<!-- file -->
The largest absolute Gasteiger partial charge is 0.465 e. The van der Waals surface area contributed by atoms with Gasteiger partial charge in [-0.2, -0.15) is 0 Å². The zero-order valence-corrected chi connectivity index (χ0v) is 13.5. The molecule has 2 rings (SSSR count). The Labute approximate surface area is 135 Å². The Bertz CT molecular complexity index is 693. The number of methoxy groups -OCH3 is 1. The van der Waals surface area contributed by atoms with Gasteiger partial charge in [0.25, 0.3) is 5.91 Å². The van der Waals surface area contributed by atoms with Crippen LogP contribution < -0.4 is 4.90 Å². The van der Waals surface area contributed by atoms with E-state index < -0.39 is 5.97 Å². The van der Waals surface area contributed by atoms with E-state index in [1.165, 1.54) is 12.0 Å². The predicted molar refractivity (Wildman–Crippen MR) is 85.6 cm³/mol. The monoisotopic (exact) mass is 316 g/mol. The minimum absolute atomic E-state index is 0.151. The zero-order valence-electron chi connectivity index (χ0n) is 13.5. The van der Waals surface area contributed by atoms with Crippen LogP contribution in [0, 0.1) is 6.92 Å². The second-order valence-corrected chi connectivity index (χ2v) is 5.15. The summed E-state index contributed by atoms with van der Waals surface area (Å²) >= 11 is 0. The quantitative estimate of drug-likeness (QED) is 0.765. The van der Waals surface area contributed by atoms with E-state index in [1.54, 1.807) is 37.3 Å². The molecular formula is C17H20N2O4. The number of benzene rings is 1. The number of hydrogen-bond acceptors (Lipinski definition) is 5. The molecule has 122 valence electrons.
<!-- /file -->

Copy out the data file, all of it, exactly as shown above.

The largest absolute Gasteiger partial charge is 0.465 e. The van der Waals surface area contributed by atoms with Gasteiger partial charge in [-0.2, -0.15) is 0 Å². The zero-order valence-corrected chi connectivity index (χ0v) is 13.5. The molecule has 2 rings (SSSR count). The Labute approximate surface area is 135 Å². The Bertz CT molecular complexity index is 693. The number of methoxy groups -OCH3 is 1. The van der Waals surface area contributed by atoms with Gasteiger partial charge in [0.25, 0.3) is 5.91 Å². The van der Waals surface area contributed by atoms with Crippen LogP contribution < -0.4 is 4.90 Å². The van der Waals surface area contributed by atoms with E-state index < -0.39 is 5.97 Å². The van der Waals surface area contributed by atoms with E-state index in [1.165, 1.54) is 12.0 Å². The predicted molar refractivity (Wildman–Crippen MR) is 85.6 cm³/mol. The monoisotopic (exact) mass is 316 g/mol. The minimum absolute atomic E-state index is 0.151. The zero-order valence-electron chi connectivity index (χ0n) is 13.5. The van der Waals surface area contributed by atoms with Crippen LogP contribution in [0, 0.1) is 6.92 Å². The second-order valence-corrected chi connectivity index (χ2v) is 5.15. The summed E-state index contributed by atoms with van der Waals surface area (Å²) >= 11 is 0. The quantitative estimate of drug-likeness (QED) is 0.765. The van der Waals surface area contributed by atoms with E-state index in [1.54, 1.807) is 37.3 Å². The molecular formula is C17H20N2O4. The number of benzene rings is 1. The number of hydrogen-bond acceptors (Lipinski definition) is 5. The molecule has 122 valence electrons.